Tommy Fleetwood (+4%): He ran out of gas in Dubai, but no one played better on the European Tour this year than Fleetwood, Europe’s new No. 1, who has risen from 99th to 18th in the world.   

    Lexi (+1%): She has one million reasons to be pleased with her performance this year … but golf fans are more likely to remember the six runners-up and two careless mistakes (sloppy marking at the ANA and then a yippy 2-footer in the season finale) that cost her a truly spectacular season.


    FALLING

    J-Rose (-1%): Another high finish in Dubai, but his back-nine 38, after surging into the lead, was shocking. It cost him not just the tournament title, but also the season-long race.  

    Hideki (-2%): After getting blown out at the Dunlop Phoenix, he made headlines by saying there’s a “huge gap” between he and winner Brooks Koepka. Maybe something was lost in translation, but Matsuyama being too hard on himself has been a familiar storyline the second half of the year. For his sake, here’s hoping he loosens up.

    Golf-ball showdown (-3%): Recent comments by big-name stars and Mike Davis’ latest salvo about the need for a reduced-flight ball could set up a nasty battle between golf’s governing bodies and manufacturers.

    DL3 (-4%): Boy, the 53-year-old is getting a little too good at rehab – in recent years, he has overcome a neck fusion, foot injury, broken collarbone and displaced thumb. Up next is hip-replacement surgery.

    LPGA Player of the Year (-5%): Sung Hyun Park and So Yeon Ryu tied for the LPGA’s biggest prize, with 162 points. How is there not a tiebreaker in place, whether it’s scoring average or best major performance? Talk about a buzzkill.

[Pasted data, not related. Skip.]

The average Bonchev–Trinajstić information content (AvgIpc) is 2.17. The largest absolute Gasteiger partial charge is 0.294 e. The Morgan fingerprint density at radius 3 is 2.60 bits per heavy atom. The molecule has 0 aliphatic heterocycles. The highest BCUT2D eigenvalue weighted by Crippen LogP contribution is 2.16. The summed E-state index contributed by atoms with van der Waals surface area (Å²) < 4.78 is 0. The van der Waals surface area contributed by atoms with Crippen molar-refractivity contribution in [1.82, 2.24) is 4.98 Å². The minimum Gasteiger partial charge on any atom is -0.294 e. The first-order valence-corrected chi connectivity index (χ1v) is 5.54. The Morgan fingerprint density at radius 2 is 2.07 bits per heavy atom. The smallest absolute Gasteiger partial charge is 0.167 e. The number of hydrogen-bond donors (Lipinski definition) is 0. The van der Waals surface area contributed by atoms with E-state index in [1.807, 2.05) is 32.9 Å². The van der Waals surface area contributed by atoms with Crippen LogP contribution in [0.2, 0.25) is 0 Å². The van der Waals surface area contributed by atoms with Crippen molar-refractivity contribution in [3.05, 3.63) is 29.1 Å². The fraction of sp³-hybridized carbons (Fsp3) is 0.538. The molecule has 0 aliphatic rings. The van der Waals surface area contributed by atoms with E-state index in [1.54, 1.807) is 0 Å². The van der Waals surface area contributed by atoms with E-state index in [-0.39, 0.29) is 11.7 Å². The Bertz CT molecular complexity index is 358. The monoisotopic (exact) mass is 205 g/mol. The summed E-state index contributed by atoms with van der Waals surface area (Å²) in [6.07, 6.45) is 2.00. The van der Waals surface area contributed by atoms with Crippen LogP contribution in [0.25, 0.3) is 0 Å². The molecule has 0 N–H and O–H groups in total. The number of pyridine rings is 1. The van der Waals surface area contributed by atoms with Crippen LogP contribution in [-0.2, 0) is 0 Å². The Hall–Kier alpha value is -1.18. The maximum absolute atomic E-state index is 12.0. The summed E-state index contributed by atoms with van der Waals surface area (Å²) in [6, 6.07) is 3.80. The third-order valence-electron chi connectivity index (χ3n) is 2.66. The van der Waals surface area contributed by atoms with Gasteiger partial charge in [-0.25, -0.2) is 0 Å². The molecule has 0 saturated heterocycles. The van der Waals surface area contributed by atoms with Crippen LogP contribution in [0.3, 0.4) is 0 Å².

Titleist's Uihlein fires back at Davis over distance

    By Golf Channel DigitalNovember 21, 2017, 12:59 am

    Consider Titleist CEO Wally Uihlein unmoved by Mike Davis' comments about the evolution of the golf ball – and unhappy.

    In a letter to the Wall Street Journal, the outlet which first published Davis' comments on Sunday, Uihlein took aim at the idea that golf ball distance gains are hurting the sport by providing an additional financial burden to courses.

    "Is there any evidence to support this canard … the trickle-down cost argument?” he wrote (via Golf.com). “Where is the evidence to support the argument that golf course operating costs nationwide are being escalated due to advances in equipment technology?"

    Pointing the blame elsewhere, Uihlein criticized the choices and motivations of modern architects.

    "The only people that seem to be grappling with advances in technology and physical fitness are the short-sighted golf course developers and the supporting golf course architectural community who built too many golf courses where the notion of a 'championship golf course' was brought on line primarily to sell real estate," he wrote.

    The Titleist CEO even went as far as to suggest that Tiger Woods' recent comments that "we need to do something about the golf ball" were motivated by the business interersts of Woods' ball sponsor, Bridgestone.

    "Given Bridgestone’s very small worldwide market share and paltry presence in professional golf, it would seem logical they would have a commercial motive making the case for a reduced distance golf ball," he added.

    Acushnet Holdings, Titleist's parent company, announced in September that Uihlein would be stepping down as the company's CEO at the end of this year but that he will remain on the company's board of directors.

    Class of 2011: Who's got next?

    By Rex HoggardNovember 20, 2017, 9:00 pm

    The sprawling legacy of the Class of 2011 can be traced to any number of origins, but for some among what is arguably the most prolific class ever, it all began in June 2009.

    The 99-player field that descended on Sedgefield Country Club in Greensboro, N.C., for the AJGA’s FootJoy Invitational included Justin Thomas, Jordan Spieth and so many others, like Michael Kim, who up to that moment had experienced the weight of the ’11 class only from afar.

    “It was that year that Justin won the FootJoy Invitational and that got him into [the Wyndham Championship]," Kim recalled. "That was my first invitational and I was like 'these guys are so good’ and I was blown away by what they were shooting. I remember being shocked by how good they were at that time.”

    Tom Lovelady, who like former Cal-Berkeley Bear Kim is now on the PGA Tour, remembers that tournament as the moment when he started to realize how special this particular group could be, as well as the genesis of what has become lifetime friendships.

    In the third round, Lovelady was paired with Spieth.